An Indianapolis-based education startup is attracting national attention. Crossroads Education and its Learning Commons model recently landed a $750,000 grant from the Bill and Melinda Gates Foundation to expand its model to four K-8 schools in underserved areas of the city. The model features student "peer-tutors" who work in a classroom for pay, class credits, or other incentives.
The company says peer-tutoring provides additional support for teachers and students, and also improves student interpersonal skills and content understanding for both tutors and non-tutors. In an interview on Inside INdiana Business with Gerry Dick, Chief Executive Officer Kevin Berkopes said he believes it is a scalable model.
"The right partners throughout the state we believe this is an Indiana thing," said Berkopes. "We want to scale that nationally and we believe within 10 years from now, people are going to ask or question why students weren’t teaching in the school to begin with."
The four schools that will benefit from the grant are located in underserved areas in the city. Berkopes said that was an intentional choice.
"We want to go into the lowest-resource neighborhoods in our city and we want to make sure that everyone knows that despite Indianapolis rising in its national exposure, we still have areas at home that we need to work on. We think driving education is the way to do that. So we’re using this grant from the Bill and Melinda Gates Foundation to invest in some of the lowest-resource schools in our city and the lowest-resource students in our city."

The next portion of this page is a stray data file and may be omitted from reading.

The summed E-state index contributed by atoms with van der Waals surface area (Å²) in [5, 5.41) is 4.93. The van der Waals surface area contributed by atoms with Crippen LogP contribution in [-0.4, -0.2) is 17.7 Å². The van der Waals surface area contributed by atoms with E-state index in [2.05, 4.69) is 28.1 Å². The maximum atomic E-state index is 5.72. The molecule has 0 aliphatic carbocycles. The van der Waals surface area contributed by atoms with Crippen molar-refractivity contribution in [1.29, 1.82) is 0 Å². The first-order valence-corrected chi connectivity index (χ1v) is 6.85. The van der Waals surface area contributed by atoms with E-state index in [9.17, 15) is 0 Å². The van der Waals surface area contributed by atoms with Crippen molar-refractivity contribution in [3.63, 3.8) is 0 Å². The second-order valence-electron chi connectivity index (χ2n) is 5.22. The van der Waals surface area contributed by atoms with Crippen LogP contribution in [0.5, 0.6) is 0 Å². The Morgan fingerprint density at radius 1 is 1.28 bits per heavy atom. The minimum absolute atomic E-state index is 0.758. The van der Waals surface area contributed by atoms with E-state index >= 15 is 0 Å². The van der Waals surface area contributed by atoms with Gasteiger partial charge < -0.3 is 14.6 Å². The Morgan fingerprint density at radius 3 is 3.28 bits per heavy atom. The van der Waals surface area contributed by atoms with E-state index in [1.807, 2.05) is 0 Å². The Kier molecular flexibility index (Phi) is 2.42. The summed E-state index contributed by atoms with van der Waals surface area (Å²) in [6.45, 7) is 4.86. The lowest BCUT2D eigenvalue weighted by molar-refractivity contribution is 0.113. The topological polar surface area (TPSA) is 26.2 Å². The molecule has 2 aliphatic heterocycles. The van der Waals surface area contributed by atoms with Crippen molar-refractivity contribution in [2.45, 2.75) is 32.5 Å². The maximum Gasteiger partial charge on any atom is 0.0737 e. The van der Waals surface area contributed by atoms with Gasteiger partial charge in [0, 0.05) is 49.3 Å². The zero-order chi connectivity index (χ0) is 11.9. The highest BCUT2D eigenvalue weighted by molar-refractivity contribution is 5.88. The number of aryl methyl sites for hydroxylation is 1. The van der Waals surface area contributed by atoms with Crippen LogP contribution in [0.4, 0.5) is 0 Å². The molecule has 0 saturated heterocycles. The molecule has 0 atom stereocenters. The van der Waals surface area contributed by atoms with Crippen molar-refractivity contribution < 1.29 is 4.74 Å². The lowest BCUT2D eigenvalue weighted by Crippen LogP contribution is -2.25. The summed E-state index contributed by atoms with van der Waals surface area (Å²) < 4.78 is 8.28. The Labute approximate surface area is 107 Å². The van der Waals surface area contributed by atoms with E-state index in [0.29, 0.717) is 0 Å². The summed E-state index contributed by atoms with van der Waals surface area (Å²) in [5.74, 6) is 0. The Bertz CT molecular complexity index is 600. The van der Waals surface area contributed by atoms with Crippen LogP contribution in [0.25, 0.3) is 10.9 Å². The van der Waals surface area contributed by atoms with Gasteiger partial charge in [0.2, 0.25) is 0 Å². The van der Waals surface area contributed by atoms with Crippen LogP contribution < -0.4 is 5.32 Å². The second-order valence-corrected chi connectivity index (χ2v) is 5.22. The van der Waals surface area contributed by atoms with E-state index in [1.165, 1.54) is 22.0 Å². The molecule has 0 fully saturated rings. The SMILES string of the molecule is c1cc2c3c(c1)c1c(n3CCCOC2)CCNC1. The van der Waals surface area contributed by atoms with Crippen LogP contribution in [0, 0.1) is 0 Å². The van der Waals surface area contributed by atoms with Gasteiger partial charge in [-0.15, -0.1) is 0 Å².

Berkopes adds the model can help with workforce development efforts not only in Indianapolis but throughout the state.
"Workforce development to us is that the soonest you can get a job, the better you’re going to be in terms of your capacity to understand what it means to work and develop. So we have as young as third graders in the city right now that are being trained to educate and work with each other as a support network for that great teaching. Now we see everything from third to eighth graders to high school kids to college kids in the city and they’re learning what it means to work, develop and collaborate and those are some of the intangibles that make the best workers in our city."